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Sunday, June 6, 2004
Coach Tortorella expects Lecavalier's best

Associated Press

TAMPA, Fla. -- The Tampa Bay Lightning needed more from their top players to push the Stanley Cup finals to a seventh game, and that's just what they got.

Martin St. Louis had a goal and assist in a 3-2 victory in double overtime on Saturday night, and Brad Richards added two power-play goals and an assist on St. Louis' goal.

"It's the most important goal I've scored for sure," St. Louis said Sunday. "I've scored some nicer ones, but this is the one that matters the most."

St. Louis didn't take a shot in the game until ending it 33 seconds into the second overtime.

Richards, who had no goals and five assists in 11 playoff games last year, has the NHL lead with 25 in this postseason. That's one more than St. Louis, the regular-season scoring champ, and three more than the Calgary Flames' scoring machine, Jarome Iginla.

Now the Lightning just need to get Vincent Lecavalier going. He has struggled in this physical series against the Flames and has only two assists in six games.

"I expect his best game," coach John Tortorella said. "You have got to give Calgary credit in some checking he's been through. Vinny still has one more game."

Pressure packed

There was much talk before Game 6 as to which team was really under pressure.

Was it the top-seeded Lightning, who entered the game in Calgary one loss away from elimination? Or was it the upstart Flames, who had a chance to win the Cup on home ice?

Now that Tampa Bay has forced Game 7, some assessments were made on the last off day of the finals.

"The team that's down by 3-2, it's always easier for them coming into the game and meet the challenge," Flames forward Ville Nieminen said. "All the pressure was on us. Nobody has the pressure right now."

The Flames are 10-3 away from home in the playoffs, and if they win the Cup they will set the NHL record for road wins in one postseason.

Overtime woes

Miikka Kiprusoff's overtime scoreless streak was snapped at 77 minutes, 13 seconds when Martin St. Louis won Game 6 for Tampa Bay in double overtime.

Calgary has won five straight overtime games since falling in triple overtime to Vancouver in Game 6 of the first round.

Game 7 heaven

The Flames and Lightning will play the 13th seventh game in Stanley Cup finals history on Monday night.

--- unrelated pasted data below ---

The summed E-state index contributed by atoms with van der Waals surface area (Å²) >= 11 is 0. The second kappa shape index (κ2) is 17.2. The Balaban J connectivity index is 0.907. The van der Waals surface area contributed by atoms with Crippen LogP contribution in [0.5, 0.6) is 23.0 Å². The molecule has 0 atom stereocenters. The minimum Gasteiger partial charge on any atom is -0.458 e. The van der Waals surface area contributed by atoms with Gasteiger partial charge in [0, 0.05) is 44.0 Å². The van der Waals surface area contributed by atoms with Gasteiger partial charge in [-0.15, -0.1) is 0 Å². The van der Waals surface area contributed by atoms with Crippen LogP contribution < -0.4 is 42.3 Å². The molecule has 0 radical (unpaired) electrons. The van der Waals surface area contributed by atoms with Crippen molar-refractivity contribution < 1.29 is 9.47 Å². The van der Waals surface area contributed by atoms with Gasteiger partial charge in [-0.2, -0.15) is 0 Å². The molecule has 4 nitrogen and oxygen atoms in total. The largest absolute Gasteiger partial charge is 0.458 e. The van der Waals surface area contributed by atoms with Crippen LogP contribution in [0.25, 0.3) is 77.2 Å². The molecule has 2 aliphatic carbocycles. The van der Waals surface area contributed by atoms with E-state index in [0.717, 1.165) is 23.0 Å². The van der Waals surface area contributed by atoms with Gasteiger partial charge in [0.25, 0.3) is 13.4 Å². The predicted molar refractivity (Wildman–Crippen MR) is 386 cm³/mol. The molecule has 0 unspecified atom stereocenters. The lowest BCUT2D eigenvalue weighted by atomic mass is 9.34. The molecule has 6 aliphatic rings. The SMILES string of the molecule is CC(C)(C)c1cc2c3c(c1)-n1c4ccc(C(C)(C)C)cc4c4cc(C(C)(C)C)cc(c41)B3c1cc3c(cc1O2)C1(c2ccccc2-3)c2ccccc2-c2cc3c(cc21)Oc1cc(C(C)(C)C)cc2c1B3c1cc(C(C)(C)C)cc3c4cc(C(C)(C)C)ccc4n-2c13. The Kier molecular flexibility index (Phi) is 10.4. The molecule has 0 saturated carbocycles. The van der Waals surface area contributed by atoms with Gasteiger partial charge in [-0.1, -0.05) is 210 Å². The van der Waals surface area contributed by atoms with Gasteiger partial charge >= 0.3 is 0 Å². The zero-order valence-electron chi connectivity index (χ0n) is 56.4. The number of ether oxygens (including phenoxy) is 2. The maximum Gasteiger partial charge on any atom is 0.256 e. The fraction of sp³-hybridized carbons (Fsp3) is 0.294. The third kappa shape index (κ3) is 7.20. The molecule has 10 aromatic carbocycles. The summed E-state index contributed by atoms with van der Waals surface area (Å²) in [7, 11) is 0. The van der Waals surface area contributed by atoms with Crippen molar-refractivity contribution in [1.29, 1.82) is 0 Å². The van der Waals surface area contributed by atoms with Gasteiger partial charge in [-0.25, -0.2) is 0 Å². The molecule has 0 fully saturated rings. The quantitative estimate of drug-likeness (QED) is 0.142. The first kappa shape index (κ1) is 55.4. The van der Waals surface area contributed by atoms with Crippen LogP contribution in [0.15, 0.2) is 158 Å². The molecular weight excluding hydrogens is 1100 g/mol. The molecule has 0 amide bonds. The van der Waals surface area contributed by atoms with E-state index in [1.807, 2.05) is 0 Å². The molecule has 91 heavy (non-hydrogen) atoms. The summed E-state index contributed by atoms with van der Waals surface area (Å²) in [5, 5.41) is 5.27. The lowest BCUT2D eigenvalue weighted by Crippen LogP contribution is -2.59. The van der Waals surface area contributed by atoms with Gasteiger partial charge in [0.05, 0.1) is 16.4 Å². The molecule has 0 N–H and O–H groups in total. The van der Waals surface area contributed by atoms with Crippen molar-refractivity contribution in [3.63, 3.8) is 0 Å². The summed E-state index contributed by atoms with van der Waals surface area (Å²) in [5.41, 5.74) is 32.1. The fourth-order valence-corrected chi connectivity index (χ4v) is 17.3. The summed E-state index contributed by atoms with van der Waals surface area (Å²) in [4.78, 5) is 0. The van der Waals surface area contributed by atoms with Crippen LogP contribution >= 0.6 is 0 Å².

Following New Jersey's 3-0 home victory over Anaheim in 2003, the championship will be decided in a seventh game in consecutive years for the first time since 1964-65.

"When you're growing up, that's what it was. Street hockey, everywhere. No one talks about Game 4, no one thinks about sweeping. It's always Game 7, right down to the wire," Flames forward Craig Conroy said. "That's the difference, and that's what makes it exciting."

The odds are in the host Lightning's favor as home teams are 10-2 in the previous 12 Game 7s. Montreal was the last road team to win the decisive game away from home, in Chicago in 1971.

"We fought for the home-ice advantage all year long, and it's nice that we got to experience Game 7 in the last series," Lightning forward Martin St. Louis said.

Familiar scene

It would be understandable if Flames forward Rhett Warrener had enough of disputed goals in the crease during the Stanley Cup finals.

Warrener was on the wrong end for the second time in his career Saturday night. A puck hit off the skate of teammate Martin Gelinas, and one television replay appeared to show that it sneaked across the goal line before Bolts goalie Nikolai Khabibulin got his pad on it.

Neither referee signaled goal, and the red light above the net wasn't turned on. So, those on the ice didn't know that a controversy was under way.

Warrener was a member of the Buffalo Sabres in 1999 when they lost the Stanley Cup in triple overtime of Game 6 on a goal that was scored by Dallas' Brett Hull, who was in the crease.

Video replay didn't help Warrener then, and it didn't help him this time, either.

"I've been told by the league that they check everything," Warrener said Sunday. "This one is a little different. The refs didn't signal it, the goal judge never signaled -- so why would you review the play?

"I've been involved in other ones where a bit of a red flag is raised. This one is a nonfactor."